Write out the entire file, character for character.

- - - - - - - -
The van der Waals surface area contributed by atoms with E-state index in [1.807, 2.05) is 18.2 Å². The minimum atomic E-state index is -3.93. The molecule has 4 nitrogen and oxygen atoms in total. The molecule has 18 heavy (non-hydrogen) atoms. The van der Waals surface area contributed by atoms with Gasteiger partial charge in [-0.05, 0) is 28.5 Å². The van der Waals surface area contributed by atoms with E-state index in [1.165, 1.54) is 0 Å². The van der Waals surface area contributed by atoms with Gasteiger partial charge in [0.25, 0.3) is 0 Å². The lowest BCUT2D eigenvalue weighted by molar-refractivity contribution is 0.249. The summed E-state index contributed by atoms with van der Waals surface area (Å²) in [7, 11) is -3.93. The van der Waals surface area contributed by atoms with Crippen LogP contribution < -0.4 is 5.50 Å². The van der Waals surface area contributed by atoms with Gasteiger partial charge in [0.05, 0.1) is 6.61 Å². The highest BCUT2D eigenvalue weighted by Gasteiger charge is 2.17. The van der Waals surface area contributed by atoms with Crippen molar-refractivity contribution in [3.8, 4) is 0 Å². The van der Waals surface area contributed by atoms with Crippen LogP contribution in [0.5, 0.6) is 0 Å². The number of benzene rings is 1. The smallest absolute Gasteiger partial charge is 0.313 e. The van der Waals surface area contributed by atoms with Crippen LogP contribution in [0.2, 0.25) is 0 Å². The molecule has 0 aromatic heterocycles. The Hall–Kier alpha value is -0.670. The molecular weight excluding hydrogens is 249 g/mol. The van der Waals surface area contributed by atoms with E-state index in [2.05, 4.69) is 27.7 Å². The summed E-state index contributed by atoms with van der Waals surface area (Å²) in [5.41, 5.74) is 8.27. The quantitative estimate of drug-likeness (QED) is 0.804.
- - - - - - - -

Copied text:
The van der Waals surface area contributed by atoms with E-state index in [1.807, 2.05) is 18.2 Å². The minimum atomic E-state index is -3.93. The molecule has 4 nitrogen and oxygen atoms in total. The molecule has 18 heavy (non-hydrogen) atoms. The van der Waals surface area contributed by atoms with Gasteiger partial charge in [-0.05, 0) is 28.5 Å². The van der Waals surface area contributed by atoms with E-state index in [1.165, 1.54) is 0 Å². The van der Waals surface area contributed by atoms with Gasteiger partial charge in [0.25, 0.3) is 0 Å². The lowest BCUT2D eigenvalue weighted by molar-refractivity contribution is 0.249. The summed E-state index contributed by atoms with van der Waals surface area (Å²) in [7, 11) is -3.93. The van der Waals surface area contributed by atoms with Crippen LogP contribution < -0.4 is 5.50 Å². The van der Waals surface area contributed by atoms with Gasteiger partial charge in [0.05, 0.1) is 6.61 Å². The highest BCUT2D eigenvalue weighted by Gasteiger charge is 2.17. The van der Waals surface area contributed by atoms with Crippen molar-refractivity contribution in [3.8, 4) is 0 Å². The van der Waals surface area contributed by atoms with Crippen LogP contribution in [0.5, 0.6) is 0 Å². The number of benzene rings is 1. The smallest absolute Gasteiger partial charge is 0.313 e. The van der Waals surface area contributed by atoms with Crippen LogP contribution in [0.2, 0.25) is 0 Å². The molecule has 0 aromatic heterocycles. The Hall–Kier alpha value is -0.670. The molecular weight excluding hydrogens is 249 g/mol. The van der Waals surface area contributed by atoms with E-state index in [2.05, 4.69) is 27.7 Å². The summed E-state index contributed by atoms with van der Waals surface area (Å²) in [5.41, 5.74) is 8.27. The quantitative estimate of drug-likeness (QED) is 0.804.